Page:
RBAG has used this same latching mechanism on the STM-615 and other equipment for
more than 20 years. Between 20,000 and 30,000 pieces of RBAG equipment with this latching
mechanism that have been sold since the mechanism was introduced.
The STM-615 has a warning label affixed to the flat side of a metal guard that includes a
symbol that depicts a hand enmeshed in gears and states “danger” and “keep clear of moving
Plaintiff’s Alleged Accident
In 2004, Bouchon Bakery bought and began using the STM-615. Plaintiff was a chef de
partie at the bakery, and one of her responsibilities was using the STM-615 to sheet dough for
making cookies. Prior to her injury, Plaintiff had been taught how to use the STM-615 by other
workers at Bouchon Bakery, including how to latch it up when she folded it up for storage. She
had also used the STM-615 at least a dozen times, including pushing the conveyor tables up and
On April 5, 2011, Plaintiff worked at the bakery from 2:00 p.m. to approximately
midnight. After completing her work with the STM-615, Plaintiff placed the conveyor tables in
their upright position and thought had she latched them in place. Plaintiff proceeded to clean the
work bench on which the STM-615 had been sitting. Plaintiff had cleaned the workbench for a
few minutes when the right conveyor table on the STM-615 fell from its upright position and
struck her on the head. No one touched the STM-615 in the few minutes before the conveyor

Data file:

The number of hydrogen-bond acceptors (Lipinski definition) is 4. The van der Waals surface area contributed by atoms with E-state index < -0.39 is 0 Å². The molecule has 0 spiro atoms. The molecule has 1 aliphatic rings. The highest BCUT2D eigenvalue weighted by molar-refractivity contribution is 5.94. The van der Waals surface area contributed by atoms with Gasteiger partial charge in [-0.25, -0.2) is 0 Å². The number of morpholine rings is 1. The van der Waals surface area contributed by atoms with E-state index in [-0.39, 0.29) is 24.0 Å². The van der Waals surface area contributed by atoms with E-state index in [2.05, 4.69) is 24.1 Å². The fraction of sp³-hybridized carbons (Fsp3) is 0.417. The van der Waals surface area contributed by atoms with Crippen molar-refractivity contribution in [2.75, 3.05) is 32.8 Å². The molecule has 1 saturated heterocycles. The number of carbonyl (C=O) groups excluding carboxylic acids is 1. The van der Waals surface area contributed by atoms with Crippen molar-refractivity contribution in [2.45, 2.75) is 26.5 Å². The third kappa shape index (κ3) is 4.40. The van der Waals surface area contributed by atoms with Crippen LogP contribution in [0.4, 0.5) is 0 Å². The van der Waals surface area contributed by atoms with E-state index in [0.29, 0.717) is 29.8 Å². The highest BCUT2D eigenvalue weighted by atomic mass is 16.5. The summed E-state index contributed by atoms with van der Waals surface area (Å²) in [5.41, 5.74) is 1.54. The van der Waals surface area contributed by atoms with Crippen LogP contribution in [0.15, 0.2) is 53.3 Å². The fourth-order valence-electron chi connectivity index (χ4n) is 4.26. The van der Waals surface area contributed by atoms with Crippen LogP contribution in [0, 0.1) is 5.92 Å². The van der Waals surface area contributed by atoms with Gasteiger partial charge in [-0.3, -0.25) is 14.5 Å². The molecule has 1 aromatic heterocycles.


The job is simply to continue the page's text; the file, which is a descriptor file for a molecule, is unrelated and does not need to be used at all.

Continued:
table fell. To the best of Plaintiff’s knowledge, no one else saw the alleged accident occur
although others were working in the same room.
On the morning of April 6, 2011, Nicholas Bonamico, Plaintiff’s former supervisor at
Bouchon Bakery, inspected the latching mechanism on the STM-615 and found that it was
working properly. Bonamico had used the STM-615 on hundreds of occasions and, until
Plaintiff’s alleged accident on April 5, he had never heard of an instance when one of the
conveyor tables on the STM-615 at Bouchon Bakery came unlatched and fell without anyone
touching the sheeter. On each occasion that Bonamico used the STM-615 and pushed the
conveyor tables into their upright and latched position, he was comfortable that the tables were
Summary judgment is appropriate where the record before the court establishes that there
is no “genuine dispute as to any material fact and the movant is entitled to judgment as a matter
of law.” Fed. R. Civ. P. 56(a). A genuine dispute as to a material fact exists “if the evidence is
such that a reasonable jury could return a verdict for the nonmoving party.” Anderson v. Liberty
Lobby, Inc., 477 U.S. 242, 248 (1986).
The moving party bears the initial burden of informing the court of the basis for the
summary judgment motion and identifying those portions of the record that demonstrate the